Treasure or not

`I PICKED up a little something for your birthday at the dump yesterday,'' the woman who helps me clean house announced last week. ``I'll bring it to you when I figure out how to put the head back on it.'' (Put the head back on it?)

I was apprehensive about what I'd do with a decapitated present, but I was flattered that Dora would share one of her hard-won acquisitions with me, because working the county landfill is time-consuming and not without a certain element of danger. Her ongoing feud with some of the militant scavengers over property rights sometimes reaches epic proportions.

Dora and her friend browse at the 45-acre dump like some people browse at shopping malls.

``Treasures of the dump, I call them,'' Dora declares.

On one memorable occasion the regulars enjoyed a real serendipity of values.

A young woman in a white Cadillac barreled onto the landfill, threw open the trunk of the car, and tossed out a set of designer luggage, a stack of cashmere sweaters, a pair of alligator shoes, a number of suits, and a VCR.

Before she drove away, she jumped up and down on the suits and kicked the VCR. This led the interested onlookers to surmise that a lover's quarrel of some magnitude had taken place.

These unexpected bargains were snatched up immediately, and Dora was fortunate enough to grab a blazer with the tags still on it.

``I was going to bring it to the mister if my son couldn't use it, but it fit him just fine,'' she stated. Too bad. The mister could certainly have used a fancy blazer.

Not all of the finds were that valuable, but my present from Dora was one of the real treasures. When she finally got the head back on it she brought it to me, and I was delighted to see that it was a beautiful piece of garden statuary - a graceful little boy holding a dolphin in his arms.

``Quality merchandise,'' Dora informed me proudly. ``Came from a garbage truck that picks up in the country club estates.''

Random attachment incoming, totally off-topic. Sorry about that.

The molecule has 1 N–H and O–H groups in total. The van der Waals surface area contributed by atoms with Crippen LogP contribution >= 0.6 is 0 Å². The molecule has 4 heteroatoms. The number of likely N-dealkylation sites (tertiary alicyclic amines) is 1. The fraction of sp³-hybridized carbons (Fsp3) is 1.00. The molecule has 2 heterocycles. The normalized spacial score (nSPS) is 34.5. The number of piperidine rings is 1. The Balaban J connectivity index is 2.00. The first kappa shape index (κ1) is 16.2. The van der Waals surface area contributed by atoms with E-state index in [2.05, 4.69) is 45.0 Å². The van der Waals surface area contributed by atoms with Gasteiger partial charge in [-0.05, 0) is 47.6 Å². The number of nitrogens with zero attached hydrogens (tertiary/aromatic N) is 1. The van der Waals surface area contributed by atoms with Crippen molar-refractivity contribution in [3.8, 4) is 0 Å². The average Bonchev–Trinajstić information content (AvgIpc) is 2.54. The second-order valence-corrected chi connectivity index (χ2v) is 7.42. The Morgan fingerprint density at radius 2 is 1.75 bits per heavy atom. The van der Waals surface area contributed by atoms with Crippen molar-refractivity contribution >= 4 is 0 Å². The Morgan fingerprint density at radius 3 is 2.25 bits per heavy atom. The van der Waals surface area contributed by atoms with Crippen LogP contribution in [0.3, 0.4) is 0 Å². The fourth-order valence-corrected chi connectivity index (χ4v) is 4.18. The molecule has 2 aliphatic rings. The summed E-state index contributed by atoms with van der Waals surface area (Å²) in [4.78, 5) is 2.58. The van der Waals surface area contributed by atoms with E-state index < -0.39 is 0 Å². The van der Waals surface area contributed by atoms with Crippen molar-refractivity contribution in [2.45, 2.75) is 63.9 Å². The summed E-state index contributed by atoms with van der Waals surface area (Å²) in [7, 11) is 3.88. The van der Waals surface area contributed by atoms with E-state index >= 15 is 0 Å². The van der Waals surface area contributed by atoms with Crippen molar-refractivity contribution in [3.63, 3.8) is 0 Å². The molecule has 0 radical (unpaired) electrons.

The landfill, like any modern well-stocked shopping center, serves many needs. Carpeting is in great demand and nearly always available - though not always coordinated in patterns and colors. Baby beds are popular items, and reclining chairs are such hot merchandise that they are taken out as fast as they are brought in. In the sporting goods section boats, motors, and trailers are stocked in varying conditions of disrepair.

When we cleaned out our garage and storeroom I had the opportunity to see for myself the wonders of the dump.

``You're going to have to look in a hurry,'' my husband warned when I said I wanted to go with him to unload the trash. ``I need to get back and start straightening the garage.''

I assured him I was a quick study.

When we got there the gate attendant - the floor walker so to speak - showed us where to go, and as we drove through the area I noticed that the early morning shoppers were already at work sifting through all of the merchandise.

Near the entrance there was a semblance of a department store mannequin. A dressmaker's form of ample proportions - which some wag had dressed in a red plastic shower curtain and floppy brimmed straw hat - posed elegantly on a heap of plastic sacks.

The dump was teeming with activity. In the distance a bulldozer was covering up garbage. Children darted about collecting tin cans. Some women next to us were methodically going through a stack of books and magazines and across from them two men were arguing over a lawn mower.

A large truck drove onto the landfill with a load of tires and the crowd immediately gravitated toward it. It was almost as if a loudspeaker had announced, ``Attention, landfill customers! A shipment of tires is now on sale in our automotive department!'' I finally turned to see how my husband was progressing and was astonished to find that he had put back more into the station wagon than we had brought.

``I can use these things,'' he said defensively. He lifted a large broken barbecue grill and pushed it onto the tailgate. ``They just need a few repairs.''

This from a man who is not, even by the wildest stretch of the imagination, the neighborhood Mr. Fixit, and cannot, in fact, even set his digital watch.

``I'll be ready to leave in a few minutes,'' he said as he walked over to where the women were sorting out books. He stayed there for a while. He joined a group of men who were inspecting a fiberglass canoe, and from there he made his way through a stack of plastic sacks and wandered toward the load of tires.

His actions were not unlike those of a deep-sea diver who is suddenly seized with rapture-of-the-deep, becomes as one with the water and the fish, loses all sense of direction, and drifts into the depths of the ocean.

I just hope he doesn't decide to do his Christmas shopping there. He doesn't seem to have the unerring sense of taste that Dora has. The reclining chair he brought home suddenly reclined with my mother in it, and the barbecue grill collapsed with two dozen hamburgers which were ready to be served to our daughter's Girl Scout troop.

Dora seems to feel that in time he'll learn to distinguish between trash and treasure, but frankly I think she's overly optimistic.

There's talk that the landfill will be closed and relocated. I just hope he won't find out where it is.

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